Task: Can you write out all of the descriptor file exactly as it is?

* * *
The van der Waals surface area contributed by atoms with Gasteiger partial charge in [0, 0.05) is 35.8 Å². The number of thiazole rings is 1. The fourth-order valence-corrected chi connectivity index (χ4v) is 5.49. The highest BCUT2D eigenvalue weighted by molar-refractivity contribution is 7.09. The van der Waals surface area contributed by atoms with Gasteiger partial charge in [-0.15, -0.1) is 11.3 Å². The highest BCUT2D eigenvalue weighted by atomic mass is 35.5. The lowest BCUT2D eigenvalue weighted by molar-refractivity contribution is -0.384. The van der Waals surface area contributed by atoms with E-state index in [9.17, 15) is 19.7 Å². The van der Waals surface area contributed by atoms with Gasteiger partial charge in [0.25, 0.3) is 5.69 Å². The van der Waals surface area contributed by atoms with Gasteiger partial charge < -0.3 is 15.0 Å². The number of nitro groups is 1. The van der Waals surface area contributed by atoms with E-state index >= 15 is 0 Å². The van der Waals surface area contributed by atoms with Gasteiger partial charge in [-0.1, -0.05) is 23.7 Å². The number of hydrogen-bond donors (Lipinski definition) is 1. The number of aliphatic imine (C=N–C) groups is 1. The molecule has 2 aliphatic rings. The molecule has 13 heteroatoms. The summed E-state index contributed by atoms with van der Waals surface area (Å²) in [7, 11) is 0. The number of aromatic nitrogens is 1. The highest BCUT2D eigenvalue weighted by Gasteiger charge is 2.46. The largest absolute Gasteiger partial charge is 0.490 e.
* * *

The van der Waals surface area contributed by atoms with Gasteiger partial charge in [0, 0.05) is 35.8 Å². The number of thiazole rings is 1. The fourth-order valence-corrected chi connectivity index (χ4v) is 5.49. The highest BCUT2D eigenvalue weighted by molar-refractivity contribution is 7.09. The van der Waals surface area contributed by atoms with Gasteiger partial charge in [-0.15, -0.1) is 11.3 Å². The highest BCUT2D eigenvalue weighted by atomic mass is 35.5. The lowest BCUT2D eigenvalue weighted by molar-refractivity contribution is -0.384. The van der Waals surface area contributed by atoms with E-state index in [9.17, 15) is 19.7 Å². The van der Waals surface area contributed by atoms with Gasteiger partial charge in [0.25, 0.3) is 5.69 Å². The van der Waals surface area contributed by atoms with Gasteiger partial charge < -0.3 is 15.0 Å². The number of nitro groups is 1. The van der Waals surface area contributed by atoms with E-state index >= 15 is 0 Å². The van der Waals surface area contributed by atoms with Gasteiger partial charge in [-0.1, -0.05) is 23.7 Å². The number of hydrogen-bond donors (Lipinski definition) is 1. The number of aliphatic imine (C=N–C) groups is 1. The molecule has 2 aliphatic rings. The molecule has 13 heteroatoms. The summed E-state index contributed by atoms with van der Waals surface area (Å²) in [7, 11) is 0. The number of aromatic nitrogens is 1. The highest BCUT2D eigenvalue weighted by Gasteiger charge is 2.46. The largest absolute Gasteiger partial charge is 0.490 e.